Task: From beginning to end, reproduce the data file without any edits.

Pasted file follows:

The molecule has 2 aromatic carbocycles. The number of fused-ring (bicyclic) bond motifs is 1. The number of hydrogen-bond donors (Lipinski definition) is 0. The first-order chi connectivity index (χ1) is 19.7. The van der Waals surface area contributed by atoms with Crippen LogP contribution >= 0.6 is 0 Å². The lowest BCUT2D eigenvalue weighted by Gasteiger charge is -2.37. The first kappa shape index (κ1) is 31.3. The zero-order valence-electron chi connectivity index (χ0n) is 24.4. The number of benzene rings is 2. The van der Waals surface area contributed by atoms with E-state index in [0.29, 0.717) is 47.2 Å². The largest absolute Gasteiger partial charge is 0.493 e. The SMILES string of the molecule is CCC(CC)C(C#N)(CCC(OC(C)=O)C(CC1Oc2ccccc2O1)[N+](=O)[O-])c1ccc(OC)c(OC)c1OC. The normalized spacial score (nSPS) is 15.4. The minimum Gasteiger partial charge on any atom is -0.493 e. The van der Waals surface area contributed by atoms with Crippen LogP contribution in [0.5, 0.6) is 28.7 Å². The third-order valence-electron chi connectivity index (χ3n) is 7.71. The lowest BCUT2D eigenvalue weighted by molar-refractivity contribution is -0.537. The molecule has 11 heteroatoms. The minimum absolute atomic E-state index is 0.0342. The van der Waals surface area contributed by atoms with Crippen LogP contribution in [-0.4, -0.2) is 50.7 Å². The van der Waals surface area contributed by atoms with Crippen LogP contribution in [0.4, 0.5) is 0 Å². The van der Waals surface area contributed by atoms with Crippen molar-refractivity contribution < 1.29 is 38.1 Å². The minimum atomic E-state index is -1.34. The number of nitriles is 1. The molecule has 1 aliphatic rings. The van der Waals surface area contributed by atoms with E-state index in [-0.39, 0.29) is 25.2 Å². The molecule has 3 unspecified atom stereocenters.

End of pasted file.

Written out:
The molecule has 2 aromatic carbocycles. The number of fused-ring (bicyclic) bond motifs is 1. The number of hydrogen-bond donors (Lipinski definition) is 0. The first-order chi connectivity index (χ1) is 19.7. The van der Waals surface area contributed by atoms with Crippen LogP contribution >= 0.6 is 0 Å². The lowest BCUT2D eigenvalue weighted by Gasteiger charge is -2.37. The first kappa shape index (κ1) is 31.3. The zero-order valence-electron chi connectivity index (χ0n) is 24.4. The number of benzene rings is 2. The van der Waals surface area contributed by atoms with E-state index in [0.29, 0.717) is 47.2 Å². The largest absolute Gasteiger partial charge is 0.493 e. The SMILES string of the molecule is CCC(CC)C(C#N)(CCC(OC(C)=O)C(CC1Oc2ccccc2O1)[N+](=O)[O-])c1ccc(OC)c(OC)c1OC. The normalized spacial score (nSPS) is 15.4. The minimum Gasteiger partial charge on any atom is -0.493 e. The van der Waals surface area contributed by atoms with Crippen LogP contribution in [0.5, 0.6) is 28.7 Å². The third-order valence-electron chi connectivity index (χ3n) is 7.71. The lowest BCUT2D eigenvalue weighted by molar-refractivity contribution is -0.537. The molecule has 11 heteroatoms. The minimum absolute atomic E-state index is 0.0342. The van der Waals surface area contributed by atoms with Crippen LogP contribution in [-0.4, -0.2) is 50.7 Å². The van der Waals surface area contributed by atoms with Crippen LogP contribution in [0.4, 0.5) is 0 Å². The van der Waals surface area contributed by atoms with Crippen molar-refractivity contribution < 1.29 is 38.1 Å². The minimum atomic E-state index is -1.34. The number of nitriles is 1. The molecule has 1 aliphatic rings. The van der Waals surface area contributed by atoms with E-state index in [-0.39, 0.29) is 25.2 Å². The molecule has 3 unspecified atom stereocenters.